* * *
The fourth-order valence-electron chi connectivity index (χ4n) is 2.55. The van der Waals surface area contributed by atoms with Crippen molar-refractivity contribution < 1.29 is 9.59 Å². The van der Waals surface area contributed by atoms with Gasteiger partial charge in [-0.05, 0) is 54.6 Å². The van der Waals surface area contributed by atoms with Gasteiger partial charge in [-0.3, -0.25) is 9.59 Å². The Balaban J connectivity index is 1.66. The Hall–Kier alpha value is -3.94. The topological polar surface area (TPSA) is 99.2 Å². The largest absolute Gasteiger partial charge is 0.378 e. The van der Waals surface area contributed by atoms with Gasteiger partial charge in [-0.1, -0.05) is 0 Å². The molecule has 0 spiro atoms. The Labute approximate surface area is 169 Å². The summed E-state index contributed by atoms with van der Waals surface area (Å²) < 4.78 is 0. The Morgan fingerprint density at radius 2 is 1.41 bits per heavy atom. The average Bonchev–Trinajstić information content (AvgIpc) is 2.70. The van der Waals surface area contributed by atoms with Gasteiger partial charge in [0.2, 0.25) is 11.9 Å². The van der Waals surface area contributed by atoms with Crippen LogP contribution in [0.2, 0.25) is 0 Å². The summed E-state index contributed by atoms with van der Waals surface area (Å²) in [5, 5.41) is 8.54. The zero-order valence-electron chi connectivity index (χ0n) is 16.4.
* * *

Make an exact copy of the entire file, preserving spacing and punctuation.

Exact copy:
The fourth-order valence-electron chi connectivity index (χ4n) is 2.55. The van der Waals surface area contributed by atoms with Crippen molar-refractivity contribution < 1.29 is 9.59 Å². The van der Waals surface area contributed by atoms with Gasteiger partial charge in [-0.05, 0) is 54.6 Å². The van der Waals surface area contributed by atoms with Gasteiger partial charge in [-0.3, -0.25) is 9.59 Å². The Balaban J connectivity index is 1.66. The Hall–Kier alpha value is -3.94. The topological polar surface area (TPSA) is 99.2 Å². The largest absolute Gasteiger partial charge is 0.378 e. The van der Waals surface area contributed by atoms with Gasteiger partial charge in [-0.1, -0.05) is 0 Å². The molecule has 0 spiro atoms. The Labute approximate surface area is 169 Å². The summed E-state index contributed by atoms with van der Waals surface area (Å²) < 4.78 is 0. The Morgan fingerprint density at radius 2 is 1.41 bits per heavy atom. The average Bonchev–Trinajstić information content (AvgIpc) is 2.70. The van der Waals surface area contributed by atoms with Gasteiger partial charge in [0.2, 0.25) is 11.9 Å². The van der Waals surface area contributed by atoms with Crippen LogP contribution in [0.2, 0.25) is 0 Å². The summed E-state index contributed by atoms with van der Waals surface area (Å²) in [5, 5.41) is 8.54. The zero-order valence-electron chi connectivity index (χ0n) is 16.4.